The Petite Tour of Europe, Part 1: The Brits

We had a chance last Saturday to do the Grand Tour without leaving Washington, but because of lines and distances, it turned out to be more of a Petite Tour.  Still, well worth it.

This is our third time for an Embassy Open House event.  Each one becomes more crowded and less rewarding in terms of free food offered at the Embassies.  In the past, generous tasting amounts were offered, but now the trend is towards food for sale with very small samples (if any,) for free.  I did my research and planned a route focusing on tasting as varied a menu as possible.

That said, we did not start in Sheridan Circle, where the embassies are densest.  We had done that for the last two tours, and decided it was time for a change.  Besides, I wanted to see the UK Embassy.  By the time we reached it on the last two attempts, the line outside was way too long.

We managed to get there just before the official starting time of 10:00 a.m. There was already a line, but not an unreasonable one.  It was brilliant!  We spent 1 1/2 hours enjoying the gardens and visiting the trade bazaar booths, the Jags, the Bentleys, the cricketers…  For food, they were setting up to sell (sell!) British specialties, but not expecting to be ready to serve until lunchtime.  The whisky tasting tent tenants, however, were more than happy to serve us some whisky punch with ginger and lime.  Just the thing for strolling in the gardens.

From the street, the UK Embassy looks unimpressive – a modern building behind a fence – but inside the fence one finds several acres of gardens surrounding a building designed by Sir Edwin Lutyens to resemble an English country house.  We progressed through a small woodland to the back of the house and the kitchen garden, planted with herbs, strawberries and the biggest fig tree I’ve seen in this area, already laden with good-sized fruit.  Fig envy ensued.  The gardener claimed it’s only about 10 years old.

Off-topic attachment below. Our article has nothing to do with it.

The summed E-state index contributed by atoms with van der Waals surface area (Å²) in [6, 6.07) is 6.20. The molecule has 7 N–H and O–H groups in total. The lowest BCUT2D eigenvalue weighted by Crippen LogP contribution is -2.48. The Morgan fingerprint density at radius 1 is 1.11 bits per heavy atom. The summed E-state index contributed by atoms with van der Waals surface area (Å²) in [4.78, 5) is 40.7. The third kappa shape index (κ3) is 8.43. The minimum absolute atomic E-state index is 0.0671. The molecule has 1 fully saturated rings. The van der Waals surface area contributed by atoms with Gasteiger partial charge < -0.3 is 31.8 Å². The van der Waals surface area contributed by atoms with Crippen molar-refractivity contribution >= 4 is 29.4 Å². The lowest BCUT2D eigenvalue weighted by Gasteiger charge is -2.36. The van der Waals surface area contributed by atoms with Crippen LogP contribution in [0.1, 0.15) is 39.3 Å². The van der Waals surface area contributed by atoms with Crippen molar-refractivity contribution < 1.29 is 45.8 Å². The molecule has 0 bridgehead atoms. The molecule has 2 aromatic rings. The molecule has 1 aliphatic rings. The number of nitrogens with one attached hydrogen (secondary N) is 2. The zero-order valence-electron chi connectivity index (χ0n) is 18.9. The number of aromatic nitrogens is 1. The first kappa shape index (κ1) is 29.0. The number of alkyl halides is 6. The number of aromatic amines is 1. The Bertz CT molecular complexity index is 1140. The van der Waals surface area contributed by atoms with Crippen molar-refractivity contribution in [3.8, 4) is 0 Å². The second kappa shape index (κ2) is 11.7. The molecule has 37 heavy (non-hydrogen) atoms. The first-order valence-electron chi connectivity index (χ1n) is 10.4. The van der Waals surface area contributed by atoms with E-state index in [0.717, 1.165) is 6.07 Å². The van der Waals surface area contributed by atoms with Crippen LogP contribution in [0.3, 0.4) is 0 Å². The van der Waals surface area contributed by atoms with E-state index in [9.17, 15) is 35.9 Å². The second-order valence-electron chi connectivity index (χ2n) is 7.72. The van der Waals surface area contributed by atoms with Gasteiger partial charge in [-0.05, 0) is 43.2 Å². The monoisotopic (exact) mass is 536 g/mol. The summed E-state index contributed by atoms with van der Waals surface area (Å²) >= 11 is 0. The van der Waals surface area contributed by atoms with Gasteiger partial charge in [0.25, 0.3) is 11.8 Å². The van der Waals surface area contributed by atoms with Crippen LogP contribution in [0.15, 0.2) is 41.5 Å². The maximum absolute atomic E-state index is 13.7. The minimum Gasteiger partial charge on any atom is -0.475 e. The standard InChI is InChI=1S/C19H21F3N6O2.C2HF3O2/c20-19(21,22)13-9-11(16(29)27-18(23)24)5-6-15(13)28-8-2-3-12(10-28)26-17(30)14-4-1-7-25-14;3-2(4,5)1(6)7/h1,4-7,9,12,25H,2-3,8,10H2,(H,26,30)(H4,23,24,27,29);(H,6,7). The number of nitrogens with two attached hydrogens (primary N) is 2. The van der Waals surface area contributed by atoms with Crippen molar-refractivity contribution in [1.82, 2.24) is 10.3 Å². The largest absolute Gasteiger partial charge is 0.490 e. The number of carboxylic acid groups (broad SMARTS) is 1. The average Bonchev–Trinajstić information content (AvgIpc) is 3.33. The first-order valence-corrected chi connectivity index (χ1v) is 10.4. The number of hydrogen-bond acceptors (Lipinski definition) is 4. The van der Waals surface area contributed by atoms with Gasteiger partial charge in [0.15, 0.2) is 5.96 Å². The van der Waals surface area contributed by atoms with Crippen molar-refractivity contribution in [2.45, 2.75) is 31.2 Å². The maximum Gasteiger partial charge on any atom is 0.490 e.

From the kitchen garden we could get a glimpse into the Embassy, where a table had been set as for a formal dinner.  A display outside included a menu from an actual dinner honoring President George W. Bush.  It was a very British bill of fare indeed.

A walk lined with perennial borders, like a cottage garden, led past a lawn hosting trees planted by members of the royal family to the Gertrude Jekyll steps.  If one stands in the circle at the bottom of the steps and speaks, an echo effect like the Whispering Gallery at St. Paul’s can be heard.  Of course we both took our turns standing and declaiming.

 

Then we got to admire the formal rose gardens, and the lovely landscaping effects that complemented the building so nicely.

 

 

Then we looked at the time and realized that we had spent a long time in Britain.  We hotfooted it up the road to Finland.

Coming: Adventures in Finland, Belgium, and Slovenia.

 

About Judy

I have been cooking and eating all my life. I help run the Olney Farmers and Artists Market in Olney, Maryland, arrange their weekly chef demos and blog from that website (olneyfarmersmarket.org) on Market matters. This personal blog is for all things foodie: cookbooks, products, restaurants, eating.
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